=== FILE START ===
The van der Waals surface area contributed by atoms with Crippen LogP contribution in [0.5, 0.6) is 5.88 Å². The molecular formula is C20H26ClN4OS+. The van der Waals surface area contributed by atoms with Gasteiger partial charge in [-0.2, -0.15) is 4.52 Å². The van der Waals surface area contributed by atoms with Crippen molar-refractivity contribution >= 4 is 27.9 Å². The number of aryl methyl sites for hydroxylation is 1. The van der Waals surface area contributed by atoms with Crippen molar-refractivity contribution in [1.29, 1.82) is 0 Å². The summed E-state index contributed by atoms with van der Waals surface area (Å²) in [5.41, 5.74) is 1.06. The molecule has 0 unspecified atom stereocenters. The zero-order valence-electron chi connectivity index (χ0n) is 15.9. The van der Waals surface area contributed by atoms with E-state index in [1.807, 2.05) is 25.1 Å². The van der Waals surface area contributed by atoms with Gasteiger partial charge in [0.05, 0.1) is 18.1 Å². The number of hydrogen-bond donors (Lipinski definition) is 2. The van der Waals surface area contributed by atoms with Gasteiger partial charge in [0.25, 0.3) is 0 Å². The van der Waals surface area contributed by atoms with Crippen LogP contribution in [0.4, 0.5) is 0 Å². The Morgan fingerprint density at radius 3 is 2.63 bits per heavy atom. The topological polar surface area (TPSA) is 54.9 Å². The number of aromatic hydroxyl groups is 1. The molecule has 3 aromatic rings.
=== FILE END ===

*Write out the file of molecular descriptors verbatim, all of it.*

The van der Waals surface area contributed by atoms with Crippen LogP contribution in [0.5, 0.6) is 5.88 Å². The molecular formula is C20H26ClN4OS+. The van der Waals surface area contributed by atoms with Gasteiger partial charge in [-0.2, -0.15) is 4.52 Å². The van der Waals surface area contributed by atoms with Crippen molar-refractivity contribution >= 4 is 27.9 Å². The number of aryl methyl sites for hydroxylation is 1. The van der Waals surface area contributed by atoms with Crippen molar-refractivity contribution in [1.29, 1.82) is 0 Å². The summed E-state index contributed by atoms with van der Waals surface area (Å²) in [5.41, 5.74) is 1.06. The molecule has 0 unspecified atom stereocenters. The zero-order valence-electron chi connectivity index (χ0n) is 15.9. The van der Waals surface area contributed by atoms with E-state index in [1.807, 2.05) is 25.1 Å². The van der Waals surface area contributed by atoms with Gasteiger partial charge in [0.05, 0.1) is 18.1 Å². The number of hydrogen-bond donors (Lipinski definition) is 2. The van der Waals surface area contributed by atoms with Gasteiger partial charge in [0.25, 0.3) is 0 Å². The van der Waals surface area contributed by atoms with Crippen LogP contribution in [0.4, 0.5) is 0 Å². The Morgan fingerprint density at radius 3 is 2.63 bits per heavy atom. The topological polar surface area (TPSA) is 54.9 Å². The number of aromatic hydroxyl groups is 1. The molecule has 3 aromatic rings.